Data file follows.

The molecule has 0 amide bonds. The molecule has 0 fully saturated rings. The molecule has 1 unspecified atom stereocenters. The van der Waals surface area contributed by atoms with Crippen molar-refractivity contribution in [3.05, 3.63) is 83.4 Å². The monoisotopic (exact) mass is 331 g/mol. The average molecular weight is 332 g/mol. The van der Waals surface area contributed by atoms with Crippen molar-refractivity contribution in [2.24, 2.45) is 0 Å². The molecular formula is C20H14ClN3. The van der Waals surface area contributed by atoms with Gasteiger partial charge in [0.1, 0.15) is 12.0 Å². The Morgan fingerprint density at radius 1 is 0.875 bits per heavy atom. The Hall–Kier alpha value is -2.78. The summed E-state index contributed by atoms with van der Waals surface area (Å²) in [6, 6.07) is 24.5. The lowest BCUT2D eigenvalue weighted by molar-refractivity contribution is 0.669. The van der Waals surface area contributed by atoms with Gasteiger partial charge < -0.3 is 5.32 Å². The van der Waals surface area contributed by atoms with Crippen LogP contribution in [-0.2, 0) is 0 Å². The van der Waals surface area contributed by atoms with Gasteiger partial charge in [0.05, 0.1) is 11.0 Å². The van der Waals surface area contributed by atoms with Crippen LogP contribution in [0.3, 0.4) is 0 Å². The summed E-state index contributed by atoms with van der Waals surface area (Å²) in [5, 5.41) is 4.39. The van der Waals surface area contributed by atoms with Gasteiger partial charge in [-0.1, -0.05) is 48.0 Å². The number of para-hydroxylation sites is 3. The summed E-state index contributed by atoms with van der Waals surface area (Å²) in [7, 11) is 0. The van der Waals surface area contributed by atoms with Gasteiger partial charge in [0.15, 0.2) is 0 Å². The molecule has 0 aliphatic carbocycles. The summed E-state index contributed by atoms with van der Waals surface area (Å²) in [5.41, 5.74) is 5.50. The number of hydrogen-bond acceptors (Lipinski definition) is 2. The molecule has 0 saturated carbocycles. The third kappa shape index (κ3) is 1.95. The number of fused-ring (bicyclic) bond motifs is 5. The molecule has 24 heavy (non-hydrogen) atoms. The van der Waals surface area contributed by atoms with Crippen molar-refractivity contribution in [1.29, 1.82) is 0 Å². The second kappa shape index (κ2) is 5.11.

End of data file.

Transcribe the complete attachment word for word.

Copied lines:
The molecule has 0 amide bonds. The molecule has 0 fully saturated rings. The molecule has 1 unspecified atom stereocenters. The van der Waals surface area contributed by atoms with Crippen molar-refractivity contribution in [3.05, 3.63) is 83.4 Å². The monoisotopic (exact) mass is 331 g/mol. The average molecular weight is 332 g/mol. The van der Waals surface area contributed by atoms with Crippen molar-refractivity contribution in [2.24, 2.45) is 0 Å². The molecular formula is C20H14ClN3. The van der Waals surface area contributed by atoms with Gasteiger partial charge in [0.1, 0.15) is 12.0 Å². The Morgan fingerprint density at radius 1 is 0.875 bits per heavy atom. The Hall–Kier alpha value is -2.78. The summed E-state index contributed by atoms with van der Waals surface area (Å²) in [6, 6.07) is 24.5. The lowest BCUT2D eigenvalue weighted by molar-refractivity contribution is 0.669. The van der Waals surface area contributed by atoms with Gasteiger partial charge < -0.3 is 5.32 Å². The van der Waals surface area contributed by atoms with Crippen LogP contribution in [-0.2, 0) is 0 Å². The van der Waals surface area contributed by atoms with Gasteiger partial charge in [0.05, 0.1) is 11.0 Å². The van der Waals surface area contributed by atoms with Crippen LogP contribution in [0.3, 0.4) is 0 Å². The summed E-state index contributed by atoms with van der Waals surface area (Å²) in [5, 5.41) is 4.39. The van der Waals surface area contributed by atoms with Gasteiger partial charge in [-0.1, -0.05) is 48.0 Å². The number of para-hydroxylation sites is 3. The summed E-state index contributed by atoms with van der Waals surface area (Å²) in [7, 11) is 0. The van der Waals surface area contributed by atoms with Gasteiger partial charge in [0.15, 0.2) is 0 Å². The molecule has 0 aliphatic carbocycles. The summed E-state index contributed by atoms with van der Waals surface area (Å²) in [5.41, 5.74) is 5.50. The number of hydrogen-bond acceptors (Lipinski definition) is 2. The molecule has 0 saturated carbocycles. The third kappa shape index (κ3) is 1.95. The number of fused-ring (bicyclic) bond motifs is 5. The molecule has 24 heavy (non-hydrogen) atoms. The van der Waals surface area contributed by atoms with Crippen molar-refractivity contribution in [1.29, 1.82) is 0 Å². The second kappa shape index (κ2) is 5.11.